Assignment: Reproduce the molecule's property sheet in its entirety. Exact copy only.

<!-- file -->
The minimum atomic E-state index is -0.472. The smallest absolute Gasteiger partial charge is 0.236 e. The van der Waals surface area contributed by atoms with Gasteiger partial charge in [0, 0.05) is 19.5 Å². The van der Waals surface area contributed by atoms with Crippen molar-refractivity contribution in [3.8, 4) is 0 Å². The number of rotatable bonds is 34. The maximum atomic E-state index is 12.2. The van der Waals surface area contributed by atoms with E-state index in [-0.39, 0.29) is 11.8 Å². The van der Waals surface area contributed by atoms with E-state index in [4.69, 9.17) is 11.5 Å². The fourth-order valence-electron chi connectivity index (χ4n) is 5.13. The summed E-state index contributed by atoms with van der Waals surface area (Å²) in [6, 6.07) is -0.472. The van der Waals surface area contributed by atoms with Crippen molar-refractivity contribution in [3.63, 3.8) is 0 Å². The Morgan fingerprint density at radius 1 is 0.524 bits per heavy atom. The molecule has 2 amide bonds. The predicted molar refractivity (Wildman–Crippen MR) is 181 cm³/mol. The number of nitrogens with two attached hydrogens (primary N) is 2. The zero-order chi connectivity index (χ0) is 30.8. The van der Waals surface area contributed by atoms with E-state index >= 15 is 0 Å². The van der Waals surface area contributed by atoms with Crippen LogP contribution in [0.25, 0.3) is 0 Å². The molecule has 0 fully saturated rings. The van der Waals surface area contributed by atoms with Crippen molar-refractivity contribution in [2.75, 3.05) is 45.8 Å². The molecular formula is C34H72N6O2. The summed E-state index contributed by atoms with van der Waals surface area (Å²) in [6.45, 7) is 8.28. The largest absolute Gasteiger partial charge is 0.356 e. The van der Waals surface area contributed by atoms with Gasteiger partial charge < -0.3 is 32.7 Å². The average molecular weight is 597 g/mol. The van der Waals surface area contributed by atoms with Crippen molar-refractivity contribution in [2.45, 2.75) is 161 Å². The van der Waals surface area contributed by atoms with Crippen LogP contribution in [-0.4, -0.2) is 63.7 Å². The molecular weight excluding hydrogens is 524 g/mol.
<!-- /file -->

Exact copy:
The minimum atomic E-state index is -0.472. The smallest absolute Gasteiger partial charge is 0.236 e. The van der Waals surface area contributed by atoms with Gasteiger partial charge in [0, 0.05) is 19.5 Å². The van der Waals surface area contributed by atoms with Crippen molar-refractivity contribution in [3.8, 4) is 0 Å². The number of rotatable bonds is 34. The maximum atomic E-state index is 12.2. The van der Waals surface area contributed by atoms with E-state index in [-0.39, 0.29) is 11.8 Å². The van der Waals surface area contributed by atoms with E-state index in [4.69, 9.17) is 11.5 Å². The fourth-order valence-electron chi connectivity index (χ4n) is 5.13. The summed E-state index contributed by atoms with van der Waals surface area (Å²) in [6, 6.07) is -0.472. The van der Waals surface area contributed by atoms with Crippen molar-refractivity contribution in [3.63, 3.8) is 0 Å². The Morgan fingerprint density at radius 1 is 0.524 bits per heavy atom. The molecule has 2 amide bonds. The predicted molar refractivity (Wildman–Crippen MR) is 181 cm³/mol. The number of nitrogens with two attached hydrogens (primary N) is 2. The zero-order chi connectivity index (χ0) is 30.8. The van der Waals surface area contributed by atoms with E-state index >= 15 is 0 Å². The van der Waals surface area contributed by atoms with Crippen LogP contribution in [0.25, 0.3) is 0 Å². The molecule has 0 fully saturated rings. The van der Waals surface area contributed by atoms with Crippen molar-refractivity contribution in [2.75, 3.05) is 45.8 Å². The molecular formula is C34H72N6O2. The summed E-state index contributed by atoms with van der Waals surface area (Å²) in [6.45, 7) is 8.28. The largest absolute Gasteiger partial charge is 0.356 e. The van der Waals surface area contributed by atoms with Gasteiger partial charge < -0.3 is 32.7 Å². The average molecular weight is 597 g/mol. The van der Waals surface area contributed by atoms with Crippen molar-refractivity contribution in [2.45, 2.75) is 161 Å². The van der Waals surface area contributed by atoms with Crippen LogP contribution in [-0.4, -0.2) is 63.7 Å². The molecular weight excluding hydrogens is 524 g/mol.